Thank you!

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Linen Air Scarves

This linen scarf is for embellishment, not for warmth. Wear it as a summer shawl, and it will make you feel pretty without adding any weight to your shoulders. Making this scarf was like weaving air, and wearing it is like wearing air.

Linen lace weave scarves just off the loom.

Lace weave scarves, woven with 16/1 linen, just off the loom.

Twisting fringe on linen scarves.

Fringe is trimmed, knotted, twisted, and knotted again. Then, after washing by hand in hot water with mild soap, the scarves are hung to dry.

The wrinkly nature of linen gives character to this netting-like lace weave. In The Big Book of Weaving, this draft is written for a project using paper yarn to make room dividers. I didn’t know if it would work to substitute linen for paper yarn… Or, if the fabric off the loom would work as scarves… Result? Two fabulously light linen scarves, wearable even in Houston.

Linen lace weave scarves. Karen Isenhower

Long and lightweight, the airy fabric is suitable to serve as a scarf, shawl, or even a long sash. Being linen, it embellishes a nice dress, or adds style to comfortable blue jeans.

Fringe detail on linen scarves.

Long fringe, twisted in small sections, accentuates the linen character of the scarves.

Concerns that turn into burdens are like scarves that are too heavy for the present season. We keep wearing the scarf, even though it makes us miserable. Our Heavenly Father is a burden lifter who knows our concerns. He bears our burdens. Though he is great and glorious, he lifts the burdens that are on our shoulders and carries them for us. In place of the burdens, we get to wear peace instead. Light and airy, and wearable with everything… peace.

May your burdens become light as air.

With grace,
Karen

8 Comments

  • Liberty says:

    Hi Karen,
    Wow, they came out beautiful!! Wish I could touch them!
    I’ll have to add linen to my list of thing to try soon!
    Thank you,
    Liberty

    • Karen says:

      Liberty, if you’re ever near Houston, stop by and you can touch the scarves all you want! Lol
      Linen can be finicky, but the results make it worth learning how to manage it. My suggestion is to start with a short and narrow warp, and try a two-ply, like Bockens 16/2 linen, for a first time out. Let me know how it goes when you decide to give it a whirl!

      Happy weaving,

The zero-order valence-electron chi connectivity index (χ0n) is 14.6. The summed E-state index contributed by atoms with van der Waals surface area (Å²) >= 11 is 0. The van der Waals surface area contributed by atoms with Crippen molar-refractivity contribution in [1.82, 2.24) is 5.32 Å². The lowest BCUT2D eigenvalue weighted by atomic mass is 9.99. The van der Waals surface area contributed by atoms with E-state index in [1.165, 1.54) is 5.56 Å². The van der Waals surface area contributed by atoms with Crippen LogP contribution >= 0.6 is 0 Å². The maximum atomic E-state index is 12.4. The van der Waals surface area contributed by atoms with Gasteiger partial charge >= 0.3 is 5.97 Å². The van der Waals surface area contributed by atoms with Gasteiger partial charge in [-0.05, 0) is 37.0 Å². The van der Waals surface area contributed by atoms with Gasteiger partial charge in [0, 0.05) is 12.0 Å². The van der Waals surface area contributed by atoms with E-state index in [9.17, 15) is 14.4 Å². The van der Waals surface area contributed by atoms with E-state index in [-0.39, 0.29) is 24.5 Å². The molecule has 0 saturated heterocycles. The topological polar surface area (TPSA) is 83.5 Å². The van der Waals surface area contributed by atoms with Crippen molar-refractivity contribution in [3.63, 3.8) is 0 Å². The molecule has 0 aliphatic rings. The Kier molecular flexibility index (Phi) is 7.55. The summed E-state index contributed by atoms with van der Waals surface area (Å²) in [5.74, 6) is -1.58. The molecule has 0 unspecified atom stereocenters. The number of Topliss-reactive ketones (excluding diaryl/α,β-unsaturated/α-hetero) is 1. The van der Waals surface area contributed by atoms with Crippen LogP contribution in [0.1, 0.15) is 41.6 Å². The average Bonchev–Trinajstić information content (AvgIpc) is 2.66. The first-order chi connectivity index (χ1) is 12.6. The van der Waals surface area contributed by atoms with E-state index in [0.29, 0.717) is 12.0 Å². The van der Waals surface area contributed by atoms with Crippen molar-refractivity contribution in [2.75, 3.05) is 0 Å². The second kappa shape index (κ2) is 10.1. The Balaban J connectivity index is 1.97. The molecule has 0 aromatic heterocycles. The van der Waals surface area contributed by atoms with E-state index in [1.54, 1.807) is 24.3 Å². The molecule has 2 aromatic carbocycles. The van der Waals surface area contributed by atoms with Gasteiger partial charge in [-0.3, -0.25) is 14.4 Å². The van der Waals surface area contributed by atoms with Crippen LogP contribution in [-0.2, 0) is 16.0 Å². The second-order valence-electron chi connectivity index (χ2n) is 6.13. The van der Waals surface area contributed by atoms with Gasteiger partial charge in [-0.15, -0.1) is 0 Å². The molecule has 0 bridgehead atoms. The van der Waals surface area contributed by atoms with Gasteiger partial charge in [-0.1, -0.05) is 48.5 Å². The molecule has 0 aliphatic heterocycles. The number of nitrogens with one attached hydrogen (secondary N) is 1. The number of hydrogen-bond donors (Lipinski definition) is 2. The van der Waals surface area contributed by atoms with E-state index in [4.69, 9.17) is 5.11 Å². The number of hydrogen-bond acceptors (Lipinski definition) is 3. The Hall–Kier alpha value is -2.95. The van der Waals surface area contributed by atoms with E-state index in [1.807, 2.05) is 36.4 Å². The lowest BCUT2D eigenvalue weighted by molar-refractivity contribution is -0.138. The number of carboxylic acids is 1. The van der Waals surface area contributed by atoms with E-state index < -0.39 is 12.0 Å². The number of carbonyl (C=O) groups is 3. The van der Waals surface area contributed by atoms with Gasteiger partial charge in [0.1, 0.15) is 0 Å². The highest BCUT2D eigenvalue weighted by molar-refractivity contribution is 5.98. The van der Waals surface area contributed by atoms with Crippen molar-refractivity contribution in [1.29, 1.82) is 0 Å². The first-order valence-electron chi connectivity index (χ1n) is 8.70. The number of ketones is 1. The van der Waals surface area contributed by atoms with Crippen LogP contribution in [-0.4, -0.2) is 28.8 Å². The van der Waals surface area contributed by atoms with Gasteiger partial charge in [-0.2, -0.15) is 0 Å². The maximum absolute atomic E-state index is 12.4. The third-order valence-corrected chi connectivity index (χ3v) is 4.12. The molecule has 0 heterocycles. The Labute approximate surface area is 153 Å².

Karen

  • Dee Dee Woodbury says:

    Hi Karen,

    I just finished winding a singles linen warp for summer scarves. I hope mine weave up as lovely as yours.

  • Charline says:

    Can you give me any hints about how to weave these, such as how do you get the spacing? (I would understand the spacing of a warp, but the weft is what I need help with) thanks!!

    • Karen says:

      Hi Charline,

      Yes, I’ll tell you what worked for me. The warp spacing actually helped weave the loosely-placed weft. The warp was “crammed and spaced,” and I could feel a point of slight resistance as I placed the weft. I really had to pay attention and “feel” the weft going into place, and try to be consistent. I wove a sample first, and tried weaving it a couple different ways so I could compare, and then I cut it off to see how it came out when it was washed. That helped me know how lightly to place the weft to get the look I wanted.

      Spacing the weft this loose certainly takes practice, so I recommend adding a little extra length to the warp to sample and play around with. And have fun!

      Thanks for the great question!
      Happy Weaving,
      Karen

  • Johanna McDonald says:

    Hi Karen,
    These are lovely and look as though Australia where I live, would also be ideal for these in summer. Thank you for sharing.

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Understanding Linen

What is your experience with linen? I know weavers who love it, and others who completely avoid it. Linen has remarkable qualities. Strength, durability, natural beauty. It took me several attempts, though, to become comfortable using linen as warp. Linen has indeed given me more than my share of broken warp ends! But truly, those struggles have been part of the learning process. The more I weave with linen, the more I love this natural fiber. I am beginning to understand how to work with it, instead of against it. In fact, weaving these lace-weave scarves with single-ply linen warp and weft has been a joy. And only two broken selvedge ends this time!

Linen lace weave scarves as they wind onto the cloth beam.

Linen lace-weave scarves as seen on the cloth beam. Fringe between the scarves is left unwoven. The separated stripes are caused by the hemstitching at the end of one scarf and at the beginning of the next one.

It takes effort and experience to understand some things. The love of Christ is like that. The love of Christ is extraordinary. It takes inner determination to discover the beauty of this unconditional love. Some things are simply worth the effort.

May your understanding increase.

Happy Weaving,
Karen

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Quiet Friday: Weaving Linen Air